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When I attended the recent CRLA conference in Salt Lake City, I attended
a fabulous session on teaching vocabulary presented by a professor from
Kent State University (I am sorry that I cannot locate her name right
now; perhaps someone else can supply it.) Anyway, after presenting the
most recent research on teaching vocabulary, she offered several
practical applications. One idea was to have students make DAM cards.

1) Define the word on one side of the card.
2) Apply the word in a relevant way for the student on the other side.
3) Make connections with another idea or class.

Also, you can ask the student to draw a picture which will act as a
trigger for the word's definition. I tried this when I returned to my
campus and it was great.

Vicki Lefevre
Ohio Dominican University

-----Original Message-----
From: Open Forum for Learning Assistance Professionals
[mailto:[log in to unmask]] On Behalf Of Pamela Krueger
Sent: Monday, November 29, 2010 1:54 PM
To: [log in to unmask]
Subject: Re: Question on teaching vocabulary

I agree with the person who mentioned that the best way to increase
reading vocabulary is by reading. In addition, a very quick way to
increase vocabulary is to learn Latin root words, prefixes, suffixes,
and Greek word parts. These types of words make up a very large
percentage of words in English and are the types of words found in
textbooks. There are many books that outline which word parts are the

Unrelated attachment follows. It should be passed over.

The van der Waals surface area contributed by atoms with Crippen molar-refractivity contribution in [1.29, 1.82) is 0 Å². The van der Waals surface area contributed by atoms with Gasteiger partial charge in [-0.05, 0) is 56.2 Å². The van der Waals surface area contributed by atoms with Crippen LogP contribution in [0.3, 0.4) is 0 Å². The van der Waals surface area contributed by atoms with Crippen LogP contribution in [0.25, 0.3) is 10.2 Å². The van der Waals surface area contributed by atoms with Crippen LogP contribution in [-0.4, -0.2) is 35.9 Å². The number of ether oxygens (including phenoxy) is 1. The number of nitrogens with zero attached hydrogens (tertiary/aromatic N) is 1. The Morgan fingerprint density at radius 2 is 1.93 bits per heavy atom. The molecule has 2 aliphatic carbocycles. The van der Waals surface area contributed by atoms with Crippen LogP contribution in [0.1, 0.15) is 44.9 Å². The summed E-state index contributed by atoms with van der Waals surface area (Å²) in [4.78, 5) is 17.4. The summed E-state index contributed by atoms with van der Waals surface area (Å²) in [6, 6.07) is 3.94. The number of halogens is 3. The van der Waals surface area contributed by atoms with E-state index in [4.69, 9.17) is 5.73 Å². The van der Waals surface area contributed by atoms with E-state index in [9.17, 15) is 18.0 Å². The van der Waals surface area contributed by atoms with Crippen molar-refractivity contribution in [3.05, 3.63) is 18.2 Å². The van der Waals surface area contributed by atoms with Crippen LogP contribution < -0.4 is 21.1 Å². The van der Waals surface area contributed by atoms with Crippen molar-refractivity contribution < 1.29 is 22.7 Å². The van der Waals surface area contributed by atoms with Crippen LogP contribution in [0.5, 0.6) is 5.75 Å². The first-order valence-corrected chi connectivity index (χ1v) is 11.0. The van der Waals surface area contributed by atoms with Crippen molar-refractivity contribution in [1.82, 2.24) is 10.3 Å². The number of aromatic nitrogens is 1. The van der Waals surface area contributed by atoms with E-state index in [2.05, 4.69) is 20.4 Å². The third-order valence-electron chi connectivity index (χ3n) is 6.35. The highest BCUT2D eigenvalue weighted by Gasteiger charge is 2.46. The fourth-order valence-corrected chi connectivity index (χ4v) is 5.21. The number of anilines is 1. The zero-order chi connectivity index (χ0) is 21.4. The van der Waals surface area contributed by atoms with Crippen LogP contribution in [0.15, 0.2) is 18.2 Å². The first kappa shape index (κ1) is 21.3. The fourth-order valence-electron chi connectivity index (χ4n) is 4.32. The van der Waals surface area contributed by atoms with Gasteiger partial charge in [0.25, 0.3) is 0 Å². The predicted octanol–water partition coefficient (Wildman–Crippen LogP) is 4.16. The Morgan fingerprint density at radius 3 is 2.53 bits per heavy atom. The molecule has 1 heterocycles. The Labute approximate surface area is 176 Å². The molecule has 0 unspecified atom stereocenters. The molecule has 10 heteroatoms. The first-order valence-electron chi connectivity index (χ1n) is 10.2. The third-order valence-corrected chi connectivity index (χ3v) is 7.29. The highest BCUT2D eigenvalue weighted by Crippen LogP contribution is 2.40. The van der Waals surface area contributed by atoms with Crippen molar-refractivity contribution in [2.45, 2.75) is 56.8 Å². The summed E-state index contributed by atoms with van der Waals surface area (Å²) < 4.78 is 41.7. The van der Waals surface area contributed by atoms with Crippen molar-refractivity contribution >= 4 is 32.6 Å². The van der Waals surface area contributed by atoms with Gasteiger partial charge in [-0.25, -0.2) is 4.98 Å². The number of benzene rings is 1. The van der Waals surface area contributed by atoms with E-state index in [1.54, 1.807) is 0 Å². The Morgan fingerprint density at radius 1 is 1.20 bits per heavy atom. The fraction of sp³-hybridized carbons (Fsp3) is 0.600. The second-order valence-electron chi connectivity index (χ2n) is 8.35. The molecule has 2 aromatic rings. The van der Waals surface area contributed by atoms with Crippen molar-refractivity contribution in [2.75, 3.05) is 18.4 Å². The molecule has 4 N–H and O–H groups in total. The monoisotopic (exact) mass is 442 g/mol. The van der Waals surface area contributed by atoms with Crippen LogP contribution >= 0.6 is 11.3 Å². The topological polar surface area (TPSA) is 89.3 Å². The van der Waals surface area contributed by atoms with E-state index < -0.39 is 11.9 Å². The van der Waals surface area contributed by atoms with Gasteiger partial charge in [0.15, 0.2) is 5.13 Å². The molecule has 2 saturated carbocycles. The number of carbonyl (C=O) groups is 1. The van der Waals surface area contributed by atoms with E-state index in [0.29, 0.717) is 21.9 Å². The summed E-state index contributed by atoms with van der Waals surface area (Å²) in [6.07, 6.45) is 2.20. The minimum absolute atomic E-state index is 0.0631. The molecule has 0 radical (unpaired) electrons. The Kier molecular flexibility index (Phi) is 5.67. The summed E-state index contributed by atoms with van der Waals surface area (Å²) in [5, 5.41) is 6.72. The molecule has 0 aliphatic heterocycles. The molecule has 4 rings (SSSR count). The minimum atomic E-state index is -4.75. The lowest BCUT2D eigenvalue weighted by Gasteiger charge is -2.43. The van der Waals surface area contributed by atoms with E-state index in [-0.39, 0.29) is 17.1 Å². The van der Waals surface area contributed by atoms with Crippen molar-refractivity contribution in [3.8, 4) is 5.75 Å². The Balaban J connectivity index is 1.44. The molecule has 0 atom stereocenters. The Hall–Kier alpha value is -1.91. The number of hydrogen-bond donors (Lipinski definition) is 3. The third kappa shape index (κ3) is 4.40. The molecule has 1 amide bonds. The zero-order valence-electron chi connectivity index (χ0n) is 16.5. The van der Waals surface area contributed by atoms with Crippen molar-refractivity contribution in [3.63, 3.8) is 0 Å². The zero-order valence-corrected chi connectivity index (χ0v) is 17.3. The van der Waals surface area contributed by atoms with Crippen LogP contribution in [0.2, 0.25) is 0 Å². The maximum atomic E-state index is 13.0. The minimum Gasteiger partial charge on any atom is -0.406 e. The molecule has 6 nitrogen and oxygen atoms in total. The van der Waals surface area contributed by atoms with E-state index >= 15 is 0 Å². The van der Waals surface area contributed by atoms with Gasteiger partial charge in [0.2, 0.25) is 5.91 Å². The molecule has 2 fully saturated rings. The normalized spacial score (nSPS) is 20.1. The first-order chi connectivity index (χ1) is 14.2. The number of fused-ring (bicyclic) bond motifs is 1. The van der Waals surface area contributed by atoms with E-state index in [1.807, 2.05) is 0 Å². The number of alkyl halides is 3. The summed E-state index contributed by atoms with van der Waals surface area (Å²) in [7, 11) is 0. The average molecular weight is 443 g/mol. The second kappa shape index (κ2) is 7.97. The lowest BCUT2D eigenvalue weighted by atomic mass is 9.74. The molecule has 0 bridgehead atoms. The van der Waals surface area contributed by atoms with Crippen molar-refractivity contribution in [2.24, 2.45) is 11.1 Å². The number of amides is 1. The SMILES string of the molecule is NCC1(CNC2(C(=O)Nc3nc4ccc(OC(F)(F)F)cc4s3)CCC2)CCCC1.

easiest and most valuable to teach first.


Pam Krueger
English Learning Assistant, Adjunct Instructor
Bismarck State College
PO Box 5587
Bismarck ND 58506-5587
701-224-5615




-----Original Message-----
From: Open Forum for Learning Assistance Professionals
[mailto:[log in to unmask]] On Behalf Of Donna Hill
Sent: Monday, November 29, 2010 11:04 AM
To: [log in to unmask]
Subject: Question on teaching vocabulary

Our vice president in charge of Adult Ed forwarded me the following
email asking if I had any suggestions. He'd like to set up some type of
professional development for his instructors on teaching vocabulary.
Anybody have any ideas?

 >> >> Blake, It is an observation with our students, they do not have
the VOCABULARY knowledge when studying for the GED test's Science,
Social Studies & Language Arts, Reading sections THEN, those that are
preparing for the COMPASS test. They come across words that they just do
not know. For example, these come from the PE version of the Practice Test:
melancholy
constituent
immobilized
hybrid
abolitioist
tolerance
effacement
prospective

Is there a system for teaching vocabulary/lists of
suggested-words-one-might-need-to-know for high school/college level?<<

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